Mary Le Minh Thuy Khuyen gently massages the legs of a woman, attentively listening to her health, family and business problems and giving her useful advice.
"I earn 4-5 million dong ($190-$235) monthly. I use the money to cover medical treatment when my parents get ill, repair their houses and help my siblings," said Khuyen, who is blind from birth.
The 30-year-old is among 20 visually impaired people working at a 15-bed massage parlor run by Lovers of the Holy Cross sisters near their motherhouse on the outskirts of Ho Chi Minh City. On a daily average, they give 60 customers massages that cost 60,000 to 80,000 dong each.
The workers obtain massage certificates by a local college of medicine. They are also given free food, accommodation and education and are treated with care by the nuns.
"We no longer live alone and had a complex about our physical disabilities, but are proud to bring joy and good health service to other people," Khuyen said.
"We are deeply grateful to the nuns who provide us with opportunities to live a normal life like others and integrate into society in a self-confident manner," said Khuyen, who has five siblings. Two of her siblings also suffer visual impairments and are supported by nuns. They are from the southernmost An Giang province.
Lovers of the Holy Cross Sr. Anne Nguyen Thi Hoa, who runs a center for the visually impaired in Ho Chi Minh City, said her indigenous congregation provides free food, accommodation and education for some 300 people with visual impairments ages 5 to 30 at its eight centers throughout the country.
Most of the visually impaired people are from poor families who live in rural and remote areas. Many are orphans.
The nuns are moved to serve the many people with visual impairments that have no access to education and vocational skills and are considered burdens to their families and society.
"We give them good opportunities to enter higher education so that they can develop their natural abilities and stand on their own two feet," Hoa said.
Hoa, 59, said visually impaired children are sent to study at state-run schools for those with sight. Nuns teach them Braille, computer skills and how to play musical instruments.
She said 14 visually impaired students from her center are studying English, mathematics, special education, psychology and pedagogy at local universities or colleges.
They have to overcome more practical difficulties than other students when there are no learning aids for students with impaired vision. They still suffer the social stigma attached to those with physical disabilities.
"We have to patiently encourage our students to pursue their studies with determination. Next year some students graduate from universities and they will work at our centers," Hoa said.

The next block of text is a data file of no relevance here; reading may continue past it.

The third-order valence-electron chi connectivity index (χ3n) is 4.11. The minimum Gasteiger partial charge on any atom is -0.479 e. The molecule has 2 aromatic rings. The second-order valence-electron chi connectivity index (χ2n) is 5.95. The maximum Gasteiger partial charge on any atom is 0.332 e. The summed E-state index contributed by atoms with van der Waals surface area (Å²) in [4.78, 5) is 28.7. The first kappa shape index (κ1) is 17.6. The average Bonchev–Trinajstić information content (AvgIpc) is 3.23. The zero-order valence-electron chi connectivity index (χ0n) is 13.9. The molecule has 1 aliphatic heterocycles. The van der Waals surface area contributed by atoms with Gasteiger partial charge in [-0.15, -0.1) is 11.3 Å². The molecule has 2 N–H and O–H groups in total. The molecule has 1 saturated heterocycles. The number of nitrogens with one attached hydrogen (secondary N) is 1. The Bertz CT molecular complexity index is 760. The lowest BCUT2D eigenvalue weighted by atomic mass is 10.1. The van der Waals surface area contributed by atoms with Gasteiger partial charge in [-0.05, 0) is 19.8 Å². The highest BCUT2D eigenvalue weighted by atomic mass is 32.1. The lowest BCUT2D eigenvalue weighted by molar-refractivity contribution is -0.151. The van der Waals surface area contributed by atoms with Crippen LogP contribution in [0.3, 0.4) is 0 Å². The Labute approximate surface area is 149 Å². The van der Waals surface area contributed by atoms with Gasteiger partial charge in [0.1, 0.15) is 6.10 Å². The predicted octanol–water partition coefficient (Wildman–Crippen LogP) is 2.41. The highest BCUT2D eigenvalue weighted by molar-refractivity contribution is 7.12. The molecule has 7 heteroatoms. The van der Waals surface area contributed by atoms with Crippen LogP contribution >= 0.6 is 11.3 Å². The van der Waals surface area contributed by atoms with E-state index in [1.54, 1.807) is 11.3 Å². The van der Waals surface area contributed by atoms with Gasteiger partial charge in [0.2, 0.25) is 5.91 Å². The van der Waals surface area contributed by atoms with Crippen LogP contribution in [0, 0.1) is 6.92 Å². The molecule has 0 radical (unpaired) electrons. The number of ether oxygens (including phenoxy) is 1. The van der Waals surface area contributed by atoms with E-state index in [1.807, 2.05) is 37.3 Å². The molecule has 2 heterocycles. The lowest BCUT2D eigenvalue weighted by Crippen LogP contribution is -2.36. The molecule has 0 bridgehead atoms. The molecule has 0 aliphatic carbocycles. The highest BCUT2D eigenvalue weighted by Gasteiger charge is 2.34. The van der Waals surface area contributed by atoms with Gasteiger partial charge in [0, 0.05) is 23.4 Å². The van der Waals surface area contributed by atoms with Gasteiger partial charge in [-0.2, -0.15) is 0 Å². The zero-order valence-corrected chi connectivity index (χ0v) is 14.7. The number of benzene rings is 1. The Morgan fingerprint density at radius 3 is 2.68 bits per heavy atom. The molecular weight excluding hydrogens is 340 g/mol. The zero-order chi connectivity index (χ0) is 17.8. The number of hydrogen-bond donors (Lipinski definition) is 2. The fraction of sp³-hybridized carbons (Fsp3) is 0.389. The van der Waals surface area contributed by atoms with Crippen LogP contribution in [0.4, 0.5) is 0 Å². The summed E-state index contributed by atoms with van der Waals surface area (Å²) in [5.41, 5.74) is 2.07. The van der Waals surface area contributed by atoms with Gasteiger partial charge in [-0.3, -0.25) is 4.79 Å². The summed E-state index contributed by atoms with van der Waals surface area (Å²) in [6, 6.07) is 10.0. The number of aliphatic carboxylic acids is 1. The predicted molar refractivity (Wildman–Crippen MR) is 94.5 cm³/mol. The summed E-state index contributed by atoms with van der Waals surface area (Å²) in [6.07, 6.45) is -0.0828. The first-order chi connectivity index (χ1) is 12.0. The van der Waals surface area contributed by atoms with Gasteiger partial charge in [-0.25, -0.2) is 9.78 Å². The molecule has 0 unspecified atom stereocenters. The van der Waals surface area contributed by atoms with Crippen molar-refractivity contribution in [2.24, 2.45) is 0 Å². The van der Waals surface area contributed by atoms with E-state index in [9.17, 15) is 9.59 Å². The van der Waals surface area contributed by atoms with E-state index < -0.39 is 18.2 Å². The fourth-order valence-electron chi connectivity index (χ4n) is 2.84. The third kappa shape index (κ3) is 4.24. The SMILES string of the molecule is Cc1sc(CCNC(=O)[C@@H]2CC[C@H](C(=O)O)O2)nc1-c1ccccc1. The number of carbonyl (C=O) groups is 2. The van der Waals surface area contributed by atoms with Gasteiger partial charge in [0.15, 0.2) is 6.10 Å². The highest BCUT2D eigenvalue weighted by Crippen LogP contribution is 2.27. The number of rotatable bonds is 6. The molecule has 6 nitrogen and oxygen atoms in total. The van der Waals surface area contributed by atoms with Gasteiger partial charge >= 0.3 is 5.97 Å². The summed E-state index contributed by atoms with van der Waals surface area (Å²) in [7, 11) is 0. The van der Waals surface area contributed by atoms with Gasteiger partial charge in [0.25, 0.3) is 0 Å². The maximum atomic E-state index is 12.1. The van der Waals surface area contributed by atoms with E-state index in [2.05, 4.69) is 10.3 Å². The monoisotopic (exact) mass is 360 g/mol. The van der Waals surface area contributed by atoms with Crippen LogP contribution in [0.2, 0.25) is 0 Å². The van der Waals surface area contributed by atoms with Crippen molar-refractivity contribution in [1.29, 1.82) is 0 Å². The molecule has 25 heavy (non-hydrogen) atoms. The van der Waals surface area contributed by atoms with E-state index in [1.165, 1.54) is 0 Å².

Visually impaired children also make artificial flowers, rosary beads and key holders that are sold to tourists or at Christmas galas.
They are from various faiths -- Christianity, Buddhism and indigenous Buddhist sects of Hoa Hao and Cao Dai -- and they attend Mass and prayers together.
"We are a real family, although we are from different areas and faiths," said Maria Le Thi Anh Xuan, who entered the center in 2009.
Xuan, 22, teaches others at the center how to produce handmade items.
"My life changed and I am happy to work with the nuns and visually impaired people," she said. "It is high time for me to help give opportunities for other people with physical disabilities to promote their life."
Hoa said the nuns provide nursery education for children and use part of their income to cover the costs of the centers.
Lovers of the Holy Cross Congregation, based in the Thu Duc district, has 346 members working with poor people and doing missionary work in six dioceses in the country.
Vietnam records 7 million people with physical disabilities among its total population of 90 million. Only 3 percent of them are given vocational skills and have regular jobs.
The International Labor Organization reports the rate of unemployment among people with physical disabilities is 30 percent, higher than other groups in Vietnam. Few people have access to the government's financial support programs. Only 0.4 percent out of 1.5 million people who are given vocational skills in the country each year are those with physical disabilities.
ILO estimated that Vietnam loses about 3 percent of its gross domestic product as the result of the exclusion of people with physical disabilities from the labor market.
Vo Thi Hoang Yen, director of the Disability Research and Capacity Development, said most programs and centers for people with physical disabilities still use charity models in which givers are seen as superiors while recipients are lower in rank and wait for support from others. This model limits the abilities of people with physical disabilities.
"We have to change their views, help them discover their abilities and give them services, not gifts, to stand on their own feet," Yen said.
[Joachim Pham is an NCR correspondent based in Vietnam.]